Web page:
We also did the hanging bridges, which we loved. It might be boring for the more adventurous types, but if you like communing with nature in a quiet and peaceful way, enjoy seeing a variety of flora and beautiful views, etc., do the hanging bridges. We saw monkeys, a few birds, and several leaf cutter ant colonies--cool.
The great Hot springs debate. I chose Eco Termales because of the info I got on tripadvisor. It is smaller, quieter, more intimate than Tabacon and Baldi. We absolutely loved it! We did the evening (5-9) and had dinner as well, which was lovely. My husband wanted to go back a second time, but I convinced him to go to Baldi for a different experience. I wish I hadn't. It is twice as expensive as Eco Termales, crowded, touristy, loud music, yuk! My hubby had the grace not to say "I told you so." More details on a separate posting on Eco Termales, if you are interested.
Based on reviews on tripadvisor, in La Fortuna we ate at El Novillo--good steaks--and La Choza de Laurel. Liked them both a lot.
Monteverde. bumpy ride is part of the experience, and the scenery throBelieve everything you read about how awful the road is from Arenal to Monteverde. We were VERY happy that Alvaro was driving! It's not just unpaved, it's rocks! Alvaro told us that there are 2 reasons for the condition of the roads--one is that it is very expensive to pave roads (Costa Rica imports all its oil, and it takes petroleum to make asphalt) but also because the local population in this area by and large don't want paved roads because it would bring more development and more people. Who can blame them! Somehow the ugh the mountains is spectacular. So grand it is hard to photograph with a normal camera--you need those special wide angle lenses to do it any justice.
In Monteverde we stayed 2 nights at the Montana Monteverde hotel. Nothing special--a plain room, good sized bathroom, a complementary bottle of wine, breakfast included was good. And it was the least expensive of our hotels, so we hadn't really expected much more. There is no pool, but it had a hot tub with a beautiful view.
To me, Santa Elena was disappointing as a town. Also we had read that Monteverde had more of an arts community, but we found that disappointing as well. We didn't buy anything, even though we wanted to, but we just didn't see any thing we liked.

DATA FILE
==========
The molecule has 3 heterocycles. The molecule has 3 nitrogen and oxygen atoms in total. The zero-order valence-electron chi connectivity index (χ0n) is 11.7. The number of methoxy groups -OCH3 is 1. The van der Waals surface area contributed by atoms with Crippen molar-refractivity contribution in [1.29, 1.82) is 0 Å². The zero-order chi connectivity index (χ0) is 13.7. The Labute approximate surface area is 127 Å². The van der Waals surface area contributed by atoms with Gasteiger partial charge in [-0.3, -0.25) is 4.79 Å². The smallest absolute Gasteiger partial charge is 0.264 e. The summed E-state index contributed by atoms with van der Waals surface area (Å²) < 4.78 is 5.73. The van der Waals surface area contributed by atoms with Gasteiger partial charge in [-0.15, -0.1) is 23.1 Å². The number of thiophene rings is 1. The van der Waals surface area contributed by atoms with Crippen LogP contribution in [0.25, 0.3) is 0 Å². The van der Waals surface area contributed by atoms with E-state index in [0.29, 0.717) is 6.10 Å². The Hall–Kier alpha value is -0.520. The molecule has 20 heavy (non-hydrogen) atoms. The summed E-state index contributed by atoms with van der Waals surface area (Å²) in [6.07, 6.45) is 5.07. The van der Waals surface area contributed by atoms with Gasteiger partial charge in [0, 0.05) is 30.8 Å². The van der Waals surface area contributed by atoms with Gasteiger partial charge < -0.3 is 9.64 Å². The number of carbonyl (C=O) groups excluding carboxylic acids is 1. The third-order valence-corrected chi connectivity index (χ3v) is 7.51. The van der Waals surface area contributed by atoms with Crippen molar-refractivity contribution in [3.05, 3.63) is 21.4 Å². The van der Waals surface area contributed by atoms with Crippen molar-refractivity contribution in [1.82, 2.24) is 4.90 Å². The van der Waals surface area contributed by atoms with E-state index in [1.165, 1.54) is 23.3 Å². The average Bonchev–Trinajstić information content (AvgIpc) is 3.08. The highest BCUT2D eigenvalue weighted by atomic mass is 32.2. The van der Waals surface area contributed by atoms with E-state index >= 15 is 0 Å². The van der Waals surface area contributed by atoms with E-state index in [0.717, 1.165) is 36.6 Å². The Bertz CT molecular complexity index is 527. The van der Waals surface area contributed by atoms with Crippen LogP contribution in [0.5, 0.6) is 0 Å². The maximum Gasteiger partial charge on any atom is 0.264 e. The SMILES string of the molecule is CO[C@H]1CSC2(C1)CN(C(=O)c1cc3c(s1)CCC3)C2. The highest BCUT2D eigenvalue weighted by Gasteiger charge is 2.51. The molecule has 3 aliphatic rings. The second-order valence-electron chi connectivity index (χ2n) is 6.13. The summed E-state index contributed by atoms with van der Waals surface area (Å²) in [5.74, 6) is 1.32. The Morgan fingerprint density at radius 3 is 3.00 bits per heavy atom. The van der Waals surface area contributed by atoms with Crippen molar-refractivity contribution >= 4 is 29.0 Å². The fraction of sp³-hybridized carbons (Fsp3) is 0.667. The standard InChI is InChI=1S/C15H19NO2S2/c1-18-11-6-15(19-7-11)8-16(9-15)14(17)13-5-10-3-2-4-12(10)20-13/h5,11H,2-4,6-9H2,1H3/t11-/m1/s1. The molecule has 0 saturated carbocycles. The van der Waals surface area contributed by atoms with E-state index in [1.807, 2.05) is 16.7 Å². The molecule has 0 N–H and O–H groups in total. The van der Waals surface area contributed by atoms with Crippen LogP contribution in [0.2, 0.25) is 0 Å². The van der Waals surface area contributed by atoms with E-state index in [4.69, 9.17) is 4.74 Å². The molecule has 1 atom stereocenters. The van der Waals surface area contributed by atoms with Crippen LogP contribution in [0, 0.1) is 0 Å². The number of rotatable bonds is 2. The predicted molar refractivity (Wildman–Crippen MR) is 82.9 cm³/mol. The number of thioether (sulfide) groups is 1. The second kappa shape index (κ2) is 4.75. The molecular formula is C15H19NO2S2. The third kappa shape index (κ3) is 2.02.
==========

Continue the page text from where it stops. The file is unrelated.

We ate 2 nights at Sophia because of the good reviews on tripadvisor. We both enjoyed and my husband thought it was the best food of the trip. I probably would have gone to a different place the second night, but after the Baldi thing, I figured he should get his way!
We found 2 days in Monteverde were plenty for us, but you can definitely spend more time there if you want to do more activities like canopy tours, horseback riding, ATV tours, etc.
On the way to Monteverde we we saw signs for a coffee plantation tour, so we diverted briefly and stopped (Coopeldos, R.L., ecological coffee tour). It was a coop, and we were the only ones there, so we got a personal tour. It was so much fun learning about coffee. I never realized that coffee "beans" were actually fruits. We were also very lucky that one of the coffee growers happened to bring in his beans while we were there, so we got to see it weighed and graded. We also went to the tasting room and learned how the official tasters do their job. At the end we had coffee and a nice piece of cake. We really enjoyed this experience.
The Monteverde Cloud Forest Preserve is wonderful--it's a magical place. We did get to see a couple Quetzels--through the telescope the guides carry--not up close. We saw a taranchula (cool), birds, not a lot of wildlife. This was not surprising because when we were there it was fairly crowded--the most crowded thing we did on the entire trip. It must be even more fabulous when it is not crowded.
Don't miss the butterfly farm. It has enthusiastic and knowledgeable young folks working there--our guide was a Canadian fellow, another was an American. They tend to be young folks majoring in some science program and come for internships. You learn not only about butterflies, but many kinds of insects, some very yukky. Kids would love this, but its interesting for adults too. We had done a butterfly farm in Arenal too, but this one was far better.
The beach. We drove from Monteverde to Guanacaste where we stayed at the Fiesta Premire resort in Playa Panama. The roads were about half bad, half good for this 3-4 hour trip, and the scenery was nice. We somewhat sadly said good bye to our driver Alvaro, as we would not need a car at the Fiesta Premire because it is an all-inclusive resort, and our plan was to just stay there and relax and enjoy the pool and beach. However, there were lots of people here who were staying longer and doing day trips from the hotel. The location here is scenic, with the hotel built into the hills overlooking the water. Overall, our stay here was quite pleasant.
Highlights: We enjoyed taking a jet ski tour and we had a wonderful couples massage in a cabana overlooking the beach. It was great getting a massage while listening to the birds and the waves lapping. Also, they have an adults only pool which was great to get away from the more noisy main pool area.
I hope my report has been helpful to others, and I highly recommend a trip to Costa Rica. I think it has something for everyone!